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Rockstar  : This star rocks – for a few
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Friday, November 11, 2011
Imtiaz Ali
Ranbir Kapoor, Nargis Fakhri
Rockstar Movie Stills
The plot: Janardhan Jhakkad aka JJ (Ranbir Kapoor) is the quintessential Patiala boy with rough edges who has an unquenched thirst to present to the world the music latent within him. He is the black sheep who won’t join the family business but has an emotional guardian in Khatana (Kumud Mishra) who tells him that to bring out the music bubbling within he needs to experience heartbreak.

Naïve JJ takes it literally and sets out to woo campus heartbreaker Heer (Nargis Fakhri). But the unlikely twosome finds a connect and journeys together to find bliss far away from the regular world as Janardhan becomes Jordan.

The good: The film has very strong content and the stratum of emotions thrown up is absorbing, ending with a thought-provoking message. It is undoubtedly an off-beat narrative and doesn’t fit into any category, carving its own niche with its unique treatment.

Imtiaz Ali has filmed yet another love story but has given it a whole new dimension – instead of the characters dancing around beautiful trees, he takes them to the roots. It is a difficult task to create an Indian rock star – India has none – especially with a narrative that does not boast of universal appeal.

The music of the film by AR Rahman cannot be categorized either – it is purely tailor-made to merge with the rocky, tempestuous emotions of the film.

Imtiaz Ali dips into his favourite methods of storytelling with dizzy travel and flashbacks. The editing by Aarti Bajaj is quick and crisp, shuffling from past to present at all times. The locales of Prague and Kashmir are beautifully captured by Anil Mehta. Review of Rockstar The film is arthouse as it has its set of metaphors i.e. a guitar burning, a world under a bedsheet, charcoal sketches of Jordan craving for freedom. Ranbir Kapoor goes from Janardhan to Jordan with ease, unmindful of image as he navigates a negative character, in fact a character alien, even unacceptable to the conventional Hindi film world.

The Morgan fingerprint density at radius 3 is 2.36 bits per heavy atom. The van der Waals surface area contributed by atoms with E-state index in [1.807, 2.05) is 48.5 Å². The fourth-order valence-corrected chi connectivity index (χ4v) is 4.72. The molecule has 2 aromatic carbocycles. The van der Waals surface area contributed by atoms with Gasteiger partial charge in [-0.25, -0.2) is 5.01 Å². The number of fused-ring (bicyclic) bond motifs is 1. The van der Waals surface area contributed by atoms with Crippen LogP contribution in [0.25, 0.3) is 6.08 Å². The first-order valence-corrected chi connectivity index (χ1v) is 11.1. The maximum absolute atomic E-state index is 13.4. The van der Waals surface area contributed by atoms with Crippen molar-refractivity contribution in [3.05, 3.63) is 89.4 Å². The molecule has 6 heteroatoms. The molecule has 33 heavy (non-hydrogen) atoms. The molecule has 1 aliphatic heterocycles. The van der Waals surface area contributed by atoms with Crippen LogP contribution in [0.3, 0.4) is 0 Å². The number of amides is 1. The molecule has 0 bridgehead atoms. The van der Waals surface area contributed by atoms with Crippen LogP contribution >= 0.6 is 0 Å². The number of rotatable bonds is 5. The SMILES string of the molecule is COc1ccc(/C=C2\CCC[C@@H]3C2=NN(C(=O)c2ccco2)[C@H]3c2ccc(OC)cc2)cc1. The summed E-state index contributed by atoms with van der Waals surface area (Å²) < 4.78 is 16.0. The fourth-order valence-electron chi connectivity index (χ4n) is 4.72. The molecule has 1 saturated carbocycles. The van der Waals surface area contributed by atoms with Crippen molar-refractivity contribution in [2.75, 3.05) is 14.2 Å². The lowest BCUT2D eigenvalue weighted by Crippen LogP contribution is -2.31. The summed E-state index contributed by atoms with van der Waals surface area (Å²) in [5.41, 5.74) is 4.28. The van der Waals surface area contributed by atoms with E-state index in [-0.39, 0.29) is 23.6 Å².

The bad: Nargis Fakhri is certainly not the discovery of the season as she goes emotionally overboard and melodramatic when subtlety could have made her more impressive. The story gets illogical, unappealingly dramatic and even pointless at times for those bound by more conventional cinema. The end might not go down well with many, as once again it does not have in mind a large, interested audience. In fact it gets too random for the average Joe in the cinema hall. The first half moves slowly while the emotions and passion accelerate later.

This is not your normal commercial fare and does not set out to please everyone. It is ultimately an unapologetic attempt to sketch a character with a plethora of unusual emotions.

PS: For Shammi Kapoor fans, he’s evergreen as ever in this his last outing.

– Pooja Thakkar
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